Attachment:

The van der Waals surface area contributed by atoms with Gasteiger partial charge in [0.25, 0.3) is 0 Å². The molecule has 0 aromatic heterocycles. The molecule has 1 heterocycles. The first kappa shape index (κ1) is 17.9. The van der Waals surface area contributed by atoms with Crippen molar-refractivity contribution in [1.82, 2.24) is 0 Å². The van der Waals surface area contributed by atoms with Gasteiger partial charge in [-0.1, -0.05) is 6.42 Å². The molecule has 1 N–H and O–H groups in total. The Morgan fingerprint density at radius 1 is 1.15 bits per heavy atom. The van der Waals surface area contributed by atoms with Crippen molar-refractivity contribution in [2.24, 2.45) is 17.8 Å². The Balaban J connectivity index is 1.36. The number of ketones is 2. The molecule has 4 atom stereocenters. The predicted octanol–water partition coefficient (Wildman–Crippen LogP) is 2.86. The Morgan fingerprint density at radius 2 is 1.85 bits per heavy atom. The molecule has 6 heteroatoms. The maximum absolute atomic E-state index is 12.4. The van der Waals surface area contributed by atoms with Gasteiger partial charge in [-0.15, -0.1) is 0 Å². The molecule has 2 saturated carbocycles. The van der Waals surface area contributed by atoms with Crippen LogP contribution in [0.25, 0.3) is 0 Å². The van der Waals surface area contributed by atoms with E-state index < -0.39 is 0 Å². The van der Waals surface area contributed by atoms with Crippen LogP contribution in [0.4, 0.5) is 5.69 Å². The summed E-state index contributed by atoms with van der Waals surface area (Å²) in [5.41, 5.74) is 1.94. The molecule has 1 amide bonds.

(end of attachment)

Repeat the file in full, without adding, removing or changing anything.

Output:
The van der Waals surface area contributed by atoms with Gasteiger partial charge in [0.25, 0.3) is 0 Å². The molecule has 0 aromatic heterocycles. The molecule has 1 heterocycles. The first kappa shape index (κ1) is 17.9. The van der Waals surface area contributed by atoms with Crippen molar-refractivity contribution in [1.82, 2.24) is 0 Å². The van der Waals surface area contributed by atoms with Gasteiger partial charge in [-0.1, -0.05) is 6.42 Å². The molecule has 1 N–H and O–H groups in total. The Morgan fingerprint density at radius 1 is 1.15 bits per heavy atom. The van der Waals surface area contributed by atoms with Crippen molar-refractivity contribution in [2.24, 2.45) is 17.8 Å². The Balaban J connectivity index is 1.36. The number of ketones is 2. The molecule has 4 atom stereocenters. The predicted octanol–water partition coefficient (Wildman–Crippen LogP) is 2.86. The Morgan fingerprint density at radius 2 is 1.85 bits per heavy atom. The molecule has 6 heteroatoms. The maximum absolute atomic E-state index is 12.4. The van der Waals surface area contributed by atoms with Gasteiger partial charge in [-0.15, -0.1) is 0 Å². The molecule has 2 saturated carbocycles. The van der Waals surface area contributed by atoms with Crippen LogP contribution in [0.25, 0.3) is 0 Å². The van der Waals surface area contributed by atoms with E-state index < -0.39 is 0 Å². The van der Waals surface area contributed by atoms with Crippen LogP contribution in [0.4, 0.5) is 5.69 Å². The summed E-state index contributed by atoms with van der Waals surface area (Å²) in [5.41, 5.74) is 1.94. The molecule has 1 amide bonds.